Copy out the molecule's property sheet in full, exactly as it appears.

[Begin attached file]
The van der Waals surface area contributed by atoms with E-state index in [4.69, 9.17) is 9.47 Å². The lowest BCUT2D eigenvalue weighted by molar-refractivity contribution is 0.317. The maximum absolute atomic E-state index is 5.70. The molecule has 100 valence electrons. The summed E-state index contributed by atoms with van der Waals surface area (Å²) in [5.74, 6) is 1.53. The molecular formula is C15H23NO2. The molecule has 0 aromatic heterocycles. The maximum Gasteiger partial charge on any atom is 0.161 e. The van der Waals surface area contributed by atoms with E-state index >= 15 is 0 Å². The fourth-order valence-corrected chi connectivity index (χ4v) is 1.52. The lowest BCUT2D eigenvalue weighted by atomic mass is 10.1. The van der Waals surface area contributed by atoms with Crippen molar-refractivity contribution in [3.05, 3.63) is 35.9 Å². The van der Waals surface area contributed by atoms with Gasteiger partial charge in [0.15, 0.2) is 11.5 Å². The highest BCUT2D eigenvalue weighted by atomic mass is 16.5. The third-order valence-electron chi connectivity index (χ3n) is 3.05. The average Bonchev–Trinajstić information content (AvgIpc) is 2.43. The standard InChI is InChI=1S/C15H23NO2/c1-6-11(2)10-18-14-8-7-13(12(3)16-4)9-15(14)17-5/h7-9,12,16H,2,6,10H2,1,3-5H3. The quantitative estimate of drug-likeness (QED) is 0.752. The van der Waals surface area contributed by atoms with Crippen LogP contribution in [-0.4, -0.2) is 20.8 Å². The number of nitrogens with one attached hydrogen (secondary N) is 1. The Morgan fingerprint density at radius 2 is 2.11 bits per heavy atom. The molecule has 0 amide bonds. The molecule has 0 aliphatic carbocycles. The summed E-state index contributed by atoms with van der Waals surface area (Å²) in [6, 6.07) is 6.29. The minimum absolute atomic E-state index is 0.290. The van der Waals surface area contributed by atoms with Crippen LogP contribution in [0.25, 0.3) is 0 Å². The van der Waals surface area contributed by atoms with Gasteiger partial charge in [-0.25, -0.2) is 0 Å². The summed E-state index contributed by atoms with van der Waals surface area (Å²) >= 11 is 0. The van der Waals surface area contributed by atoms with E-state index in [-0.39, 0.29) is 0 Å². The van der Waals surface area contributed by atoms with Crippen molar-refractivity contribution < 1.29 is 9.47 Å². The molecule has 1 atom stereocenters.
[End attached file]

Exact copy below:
The van der Waals surface area contributed by atoms with E-state index in [4.69, 9.17) is 9.47 Å². The lowest BCUT2D eigenvalue weighted by molar-refractivity contribution is 0.317. The maximum absolute atomic E-state index is 5.70. The molecule has 100 valence electrons. The summed E-state index contributed by atoms with van der Waals surface area (Å²) in [5.74, 6) is 1.53. The molecular formula is C15H23NO2. The molecule has 0 aromatic heterocycles. The maximum Gasteiger partial charge on any atom is 0.161 e. The van der Waals surface area contributed by atoms with E-state index >= 15 is 0 Å². The fourth-order valence-corrected chi connectivity index (χ4v) is 1.52. The lowest BCUT2D eigenvalue weighted by atomic mass is 10.1. The van der Waals surface area contributed by atoms with Crippen molar-refractivity contribution in [3.05, 3.63) is 35.9 Å². The van der Waals surface area contributed by atoms with Gasteiger partial charge in [0.15, 0.2) is 11.5 Å². The highest BCUT2D eigenvalue weighted by atomic mass is 16.5. The third-order valence-electron chi connectivity index (χ3n) is 3.05. The average Bonchev–Trinajstić information content (AvgIpc) is 2.43. The standard InChI is InChI=1S/C15H23NO2/c1-6-11(2)10-18-14-8-7-13(12(3)16-4)9-15(14)17-5/h7-9,12,16H,2,6,10H2,1,3-5H3. The quantitative estimate of drug-likeness (QED) is 0.752. The van der Waals surface area contributed by atoms with Crippen LogP contribution in [-0.4, -0.2) is 20.8 Å². The number of nitrogens with one attached hydrogen (secondary N) is 1. The Morgan fingerprint density at radius 2 is 2.11 bits per heavy atom. The molecule has 0 amide bonds. The molecule has 0 aliphatic carbocycles. The summed E-state index contributed by atoms with van der Waals surface area (Å²) in [6, 6.07) is 6.29. The minimum absolute atomic E-state index is 0.290. The van der Waals surface area contributed by atoms with Crippen LogP contribution in [0.25, 0.3) is 0 Å². The van der Waals surface area contributed by atoms with Gasteiger partial charge in [-0.25, -0.2) is 0 Å². The summed E-state index contributed by atoms with van der Waals surface area (Å²) >= 11 is 0. The van der Waals surface area contributed by atoms with E-state index in [-0.39, 0.29) is 0 Å². The van der Waals surface area contributed by atoms with Crippen molar-refractivity contribution < 1.29 is 9.47 Å². The molecule has 1 atom stereocenters.